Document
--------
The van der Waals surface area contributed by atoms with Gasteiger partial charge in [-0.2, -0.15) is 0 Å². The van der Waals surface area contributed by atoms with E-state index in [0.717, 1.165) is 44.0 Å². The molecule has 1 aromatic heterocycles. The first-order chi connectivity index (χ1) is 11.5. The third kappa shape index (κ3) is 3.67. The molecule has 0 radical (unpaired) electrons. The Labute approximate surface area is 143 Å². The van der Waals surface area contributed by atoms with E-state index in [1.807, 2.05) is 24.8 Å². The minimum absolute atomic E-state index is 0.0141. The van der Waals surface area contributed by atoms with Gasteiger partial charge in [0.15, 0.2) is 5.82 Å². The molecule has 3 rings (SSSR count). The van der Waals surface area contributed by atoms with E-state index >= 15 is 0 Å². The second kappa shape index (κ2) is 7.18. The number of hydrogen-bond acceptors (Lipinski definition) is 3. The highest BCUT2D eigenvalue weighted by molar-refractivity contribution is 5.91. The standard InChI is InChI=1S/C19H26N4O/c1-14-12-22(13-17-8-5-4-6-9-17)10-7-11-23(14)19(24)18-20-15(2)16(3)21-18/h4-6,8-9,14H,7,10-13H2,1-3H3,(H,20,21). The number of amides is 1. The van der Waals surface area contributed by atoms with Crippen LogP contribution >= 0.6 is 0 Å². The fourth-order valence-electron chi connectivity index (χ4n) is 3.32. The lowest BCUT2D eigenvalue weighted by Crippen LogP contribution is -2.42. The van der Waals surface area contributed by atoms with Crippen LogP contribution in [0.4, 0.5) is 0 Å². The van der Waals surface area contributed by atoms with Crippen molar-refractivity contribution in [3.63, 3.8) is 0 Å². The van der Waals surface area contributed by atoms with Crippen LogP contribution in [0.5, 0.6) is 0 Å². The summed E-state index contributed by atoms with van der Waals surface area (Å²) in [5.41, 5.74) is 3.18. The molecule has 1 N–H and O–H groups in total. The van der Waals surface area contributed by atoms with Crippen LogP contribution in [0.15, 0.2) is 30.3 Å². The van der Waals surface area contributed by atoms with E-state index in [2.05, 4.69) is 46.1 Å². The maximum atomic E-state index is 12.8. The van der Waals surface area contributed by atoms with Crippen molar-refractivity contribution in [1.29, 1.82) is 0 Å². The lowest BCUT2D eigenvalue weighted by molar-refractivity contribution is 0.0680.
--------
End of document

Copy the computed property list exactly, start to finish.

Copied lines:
The van der Waals surface area contributed by atoms with Gasteiger partial charge in [-0.2, -0.15) is 0 Å². The van der Waals surface area contributed by atoms with E-state index in [0.717, 1.165) is 44.0 Å². The molecule has 1 aromatic heterocycles. The first-order chi connectivity index (χ1) is 11.5. The third kappa shape index (κ3) is 3.67. The molecule has 0 radical (unpaired) electrons. The Labute approximate surface area is 143 Å². The van der Waals surface area contributed by atoms with E-state index in [1.807, 2.05) is 24.8 Å². The minimum absolute atomic E-state index is 0.0141. The van der Waals surface area contributed by atoms with Gasteiger partial charge in [0.15, 0.2) is 5.82 Å². The molecule has 3 rings (SSSR count). The van der Waals surface area contributed by atoms with E-state index >= 15 is 0 Å². The second kappa shape index (κ2) is 7.18. The number of hydrogen-bond acceptors (Lipinski definition) is 3. The highest BCUT2D eigenvalue weighted by molar-refractivity contribution is 5.91. The standard InChI is InChI=1S/C19H26N4O/c1-14-12-22(13-17-8-5-4-6-9-17)10-7-11-23(14)19(24)18-20-15(2)16(3)21-18/h4-6,8-9,14H,7,10-13H2,1-3H3,(H,20,21). The number of amides is 1. The van der Waals surface area contributed by atoms with Crippen LogP contribution >= 0.6 is 0 Å². The fourth-order valence-electron chi connectivity index (χ4n) is 3.32. The lowest BCUT2D eigenvalue weighted by Crippen LogP contribution is -2.42. The van der Waals surface area contributed by atoms with Crippen LogP contribution in [0.4, 0.5) is 0 Å². The van der Waals surface area contributed by atoms with Crippen molar-refractivity contribution in [3.63, 3.8) is 0 Å². The van der Waals surface area contributed by atoms with Crippen LogP contribution in [0.5, 0.6) is 0 Å². The summed E-state index contributed by atoms with van der Waals surface area (Å²) in [5.41, 5.74) is 3.18. The molecule has 1 N–H and O–H groups in total. The van der Waals surface area contributed by atoms with Crippen LogP contribution in [0.15, 0.2) is 30.3 Å². The van der Waals surface area contributed by atoms with E-state index in [2.05, 4.69) is 46.1 Å². The maximum atomic E-state index is 12.8. The van der Waals surface area contributed by atoms with Crippen molar-refractivity contribution in [1.29, 1.82) is 0 Å². The lowest BCUT2D eigenvalue weighted by molar-refractivity contribution is 0.0680.